A recent study by McKinsey, "Global Payments 2014" provides a great overview of how the payments industry is changing and the impacts that these changes will have on banks. The report argues technology firms and startups will provide the most competition to the incumbents.
"They (banks) did create online banking, but they did it at banking speed. Now they have to operate at Silicon Valley speed.”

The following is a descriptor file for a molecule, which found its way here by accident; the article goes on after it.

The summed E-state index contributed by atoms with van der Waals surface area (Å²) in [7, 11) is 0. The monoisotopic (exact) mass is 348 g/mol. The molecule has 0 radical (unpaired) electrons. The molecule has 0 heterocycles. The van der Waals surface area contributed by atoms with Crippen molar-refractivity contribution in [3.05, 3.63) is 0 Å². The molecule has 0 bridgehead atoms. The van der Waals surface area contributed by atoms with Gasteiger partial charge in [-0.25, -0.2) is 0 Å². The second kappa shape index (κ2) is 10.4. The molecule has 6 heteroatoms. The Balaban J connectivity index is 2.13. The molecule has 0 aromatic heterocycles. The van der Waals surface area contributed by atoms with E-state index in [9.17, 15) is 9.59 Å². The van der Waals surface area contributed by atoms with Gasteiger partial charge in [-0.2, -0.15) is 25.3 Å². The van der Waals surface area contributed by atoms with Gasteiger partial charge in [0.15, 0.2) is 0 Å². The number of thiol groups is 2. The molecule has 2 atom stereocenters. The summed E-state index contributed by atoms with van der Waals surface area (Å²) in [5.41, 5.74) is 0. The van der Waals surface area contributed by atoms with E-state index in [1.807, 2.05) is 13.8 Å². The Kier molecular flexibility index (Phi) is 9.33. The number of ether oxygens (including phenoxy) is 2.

The global payment business is growing at a healthy pace and by 2018 will account for 43 percent of all banking revenue, up from 34 percent in 2009, McKinsey concluded in a recently released study, “Global Payments 2014.” Asia-Pacific (APAC)—which currently accounts for the largest share of payments revenues (40 percent)—will continue to be the engine of growth, contributing 56 percent to the global increase in revenues over the next five years, the study reported. China alone will account for 40 percent. Western Europe and developed Asia, where growth has been negative in recent years, will return to positive growth. The digital transformation of payments, particularly through smartphones and tablets, is helping to grow merchant payments. “The question is whether incumbents will be nimble and innovative enough to tap into a significant share of this growth.” Incumbents, in this case, means banks. “I don’t think banks are going to lose,” said Philip Bruno, a senior partner in McKinsey’s Global Payments Practice. Back in the days of Internet 1.0 it was popular to say the world needs banking it just doesn’t need banks, he recalled. The threats then were mostly small startup while today banks face potential competition from large, tech-savvy companies with ample treasuries — Google and Apple, for example. “The payment market then was $112 billion and banks owned it end to end, Today in US it is $290 billion and banks have well over a 90 percent share.”